I cannot say enough good things about this book.  The vignettes present brief and interesting insights.  Lisa’s essay “Taming” discusses her reluctance to adopt Luna, a five-year-old chocolate lab. Lisa writes, “The term ‘pet ownership’ is a misnomer.  We love objects we own; or we appreciate them and like how they make us feel.  But caring for someone who needs you has nothing to do with possession. So when I say, ‘Pet ownership’ I’m really speaking of something that owns me – not the dog mind you – but the process”.  DeLay then introduces the classic tale The Little Prince by Antoine de Saint-Exupery.  The Little Prince (the protagonist) finds a fox on a small planet and then proceeds to educate him.  However, the education turns out to be reciprocal.  When the Prince admits that he does not recognize the verb tame, the fox “tells him that taming is an ongoing act.  It means to ‘establish ties’. He tells the Little Prince that if the Prince does go on to tame him they will need each other. Friends tame each other” (14-15).  In this story, we find our true responsibility as animal care-takers.  It is not about domination, but a natural recognition and maturation.  We establish relationships with animals and nurture mutual trust.  We grow and realize deeper truths about life when we are entrusted to care for something other than ourselves. DeLay frames this process as a Godly one: “As we risk and make ourselves known and seen, the give-and-take of relationship breaks down our constructs.  It rebuilds our suppositions with new materials.  In the end there is mutual submission, perhaps echoing in whispers the essence of Godhead: Three-In-One. ‘You become responsible, forever, for what you have tamed,’ says the fox.’”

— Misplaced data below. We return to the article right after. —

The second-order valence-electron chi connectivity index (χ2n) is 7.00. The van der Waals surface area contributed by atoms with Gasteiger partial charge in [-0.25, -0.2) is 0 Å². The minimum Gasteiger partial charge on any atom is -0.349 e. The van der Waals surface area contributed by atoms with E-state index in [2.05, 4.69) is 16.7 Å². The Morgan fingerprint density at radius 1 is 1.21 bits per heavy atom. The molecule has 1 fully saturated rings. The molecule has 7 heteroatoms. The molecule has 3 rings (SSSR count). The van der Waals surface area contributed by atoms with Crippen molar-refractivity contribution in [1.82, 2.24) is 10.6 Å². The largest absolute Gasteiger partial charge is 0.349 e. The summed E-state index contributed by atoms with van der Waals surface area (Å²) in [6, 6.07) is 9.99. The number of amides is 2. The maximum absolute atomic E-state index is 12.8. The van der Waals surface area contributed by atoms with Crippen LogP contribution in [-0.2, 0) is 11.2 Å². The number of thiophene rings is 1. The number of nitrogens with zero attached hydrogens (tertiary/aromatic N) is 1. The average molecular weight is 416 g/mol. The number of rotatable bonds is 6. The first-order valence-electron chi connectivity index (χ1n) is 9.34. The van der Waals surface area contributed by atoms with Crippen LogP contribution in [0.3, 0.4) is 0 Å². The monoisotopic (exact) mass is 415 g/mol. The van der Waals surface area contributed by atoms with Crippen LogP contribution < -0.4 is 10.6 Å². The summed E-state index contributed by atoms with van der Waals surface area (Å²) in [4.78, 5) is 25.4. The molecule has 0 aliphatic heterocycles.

When I read that quote, I had to stop and read it again. Once you build relationships, there is a bond that remains.  A bond that, despite disease and death, is never broken. Even the person with the strongest resistance to emotion gets nostalgic (and sometimes even choked up) when fondly remembering a childhood pet. There is no doubt that animals can and do “tame” us.